Let me get all King James on you:
1The LORD is my shepherd; I shall not want.
2He maketh me to lie down in green pastures: he leadeth me beside the still waters.
3He restoreth my soul: he leadeth me in the paths of righteousness for his name's sake.
4Yea, though I walk through the valley of the shadow of death, I will fear no evil: for thou art with me; thy rod and thy staff they comfort me.
5Thou preparest a table before me in the presence of mine enemies: thou anointest my head with oil; my cup runneth over.
6Surely goodness and mercy shall follow me all the days of my life: and I will dwell in the house of the LORD for ever.
I know. We have lots of translations/versions of Holy Scripture. I also know that King James wasn’t as much a rip-roaring Christian as he was a politician who wanted to get the Puritans off his back; that’s why he financed what became the common translation for 300 years.
For me, poetic passages read and resonate best in what some would call the flowery language of the Golden Age of Britain. I have heard this particular passage quoted by my grandfather and my grandmother on ancient reel-to-reel tapes (Google it). It is a common section of scripture to memorize and read, especially at funerals. It is a psalm that reminds us of God’s comfort and care. There are the pastoral images of a shepherd (rod and staff); physical care (food and water); and the eternal destination for God’s child.
And, one of the Bible’s numerous references to FEAR. Holy Scripture is full of commands and directions to help us through life. The most common, you may know, is NOT “love thy neighbor” or “love God” or “give to the poor.” It is “Fear Not.”
Why would God, through inspired writers, tell us, so often, that we are not to fear? Might it be that, when it’s all said and done, FEAR is our greatest weakness?
Occasionally a friend will confess, “I’m afraid of…” and it’s been really easy for me to say, “Fear is not of God. If you recognize the emotion of fear, it’s coming from the other camp.”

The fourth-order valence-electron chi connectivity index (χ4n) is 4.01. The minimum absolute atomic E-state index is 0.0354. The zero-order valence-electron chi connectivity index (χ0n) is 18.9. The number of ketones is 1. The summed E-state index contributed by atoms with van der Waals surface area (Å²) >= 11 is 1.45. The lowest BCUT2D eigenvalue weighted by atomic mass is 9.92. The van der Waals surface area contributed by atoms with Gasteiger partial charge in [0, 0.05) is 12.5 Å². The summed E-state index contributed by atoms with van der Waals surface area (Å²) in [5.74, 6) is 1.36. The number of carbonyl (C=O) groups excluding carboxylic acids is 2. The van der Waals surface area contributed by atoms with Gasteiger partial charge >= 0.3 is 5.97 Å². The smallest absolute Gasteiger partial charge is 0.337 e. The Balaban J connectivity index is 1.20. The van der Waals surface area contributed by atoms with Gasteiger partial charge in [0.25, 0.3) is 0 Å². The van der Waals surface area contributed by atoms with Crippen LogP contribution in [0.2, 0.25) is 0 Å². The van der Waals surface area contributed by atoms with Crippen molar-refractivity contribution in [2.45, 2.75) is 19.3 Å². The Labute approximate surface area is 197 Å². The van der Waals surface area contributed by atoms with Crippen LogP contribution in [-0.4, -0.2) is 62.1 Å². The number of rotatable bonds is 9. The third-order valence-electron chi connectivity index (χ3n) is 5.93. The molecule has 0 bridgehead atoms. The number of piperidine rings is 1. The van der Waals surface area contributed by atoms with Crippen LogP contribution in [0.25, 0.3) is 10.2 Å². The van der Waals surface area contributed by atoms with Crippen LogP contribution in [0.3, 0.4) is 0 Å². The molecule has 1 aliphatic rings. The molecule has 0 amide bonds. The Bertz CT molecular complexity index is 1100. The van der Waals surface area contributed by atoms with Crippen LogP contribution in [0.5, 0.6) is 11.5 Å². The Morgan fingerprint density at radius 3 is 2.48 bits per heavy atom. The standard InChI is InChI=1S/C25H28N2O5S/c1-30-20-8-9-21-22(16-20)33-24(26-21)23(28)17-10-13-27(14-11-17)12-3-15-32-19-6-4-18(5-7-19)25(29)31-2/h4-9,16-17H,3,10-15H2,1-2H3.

But when fear grips me, then I need to cling to my Shepherd.
A friend recently said to me, “You know, this is where you are right now. The valley of the shadow of death.” She went on to remind me that we all travel through this valley.
And we are to fear no evil because the Shepherd is there with His rod and staff, both tools to keep the sheep on the safe path and away from those cliffs, ledges and ravines. His presence is our security.
We know this is true. We have experienced the Shepherd’s care before. This is not the first trip through this valley for Mike and me.
In August 1978, we lost our first child, a full term beautiful little boy named Nathan. He died just before his birth. Back then, it was not routine to monitor pregnant ladies so the fact that he was in distress was missed. Doctors determined that he had suffered from anoxia, a lack of oxygen.
Although there was a twilight zone quality to the recovery room… “What funeral home shall we call?” “Do you want an autopsy?” …God was there with us. I had visited a friend whose son had also been oxygen-deprived but he had survived. Physically strong, he has the body of a man and the mind of an infant. They care for him at home and, I know, they love him as much as they can. I also know that God gives us grace to handle the handle the trials in our lives.
This boy’s face filled my mind as I rested in recovery.
I’m confident that if our son had survived, God would have helped us live that life. But as there are choices in reproduction, I’m guessing there would not have been an Allyson or Zachary. And as dark as those times were for us, God has blessed us with two really terrific children.
Both of our fathers have passed away and although we grieved, it was nothing like the pain of burying your child. And that pain never goes away; it lessens, it becomes a scar that you live with, but it takes little remembrance to bring the tears.
I recall a drawing that hung on many Sunday School classrooms when I was small. It depicted Anglo Jesus as The Good Shepherd. He has picked up a lamb and is walking with it curled around his neck.
So now we are walking through that valley again. Our Shepherd is near and we will stay close. I wonder. Can He carry two lambs? These two lambs are weary.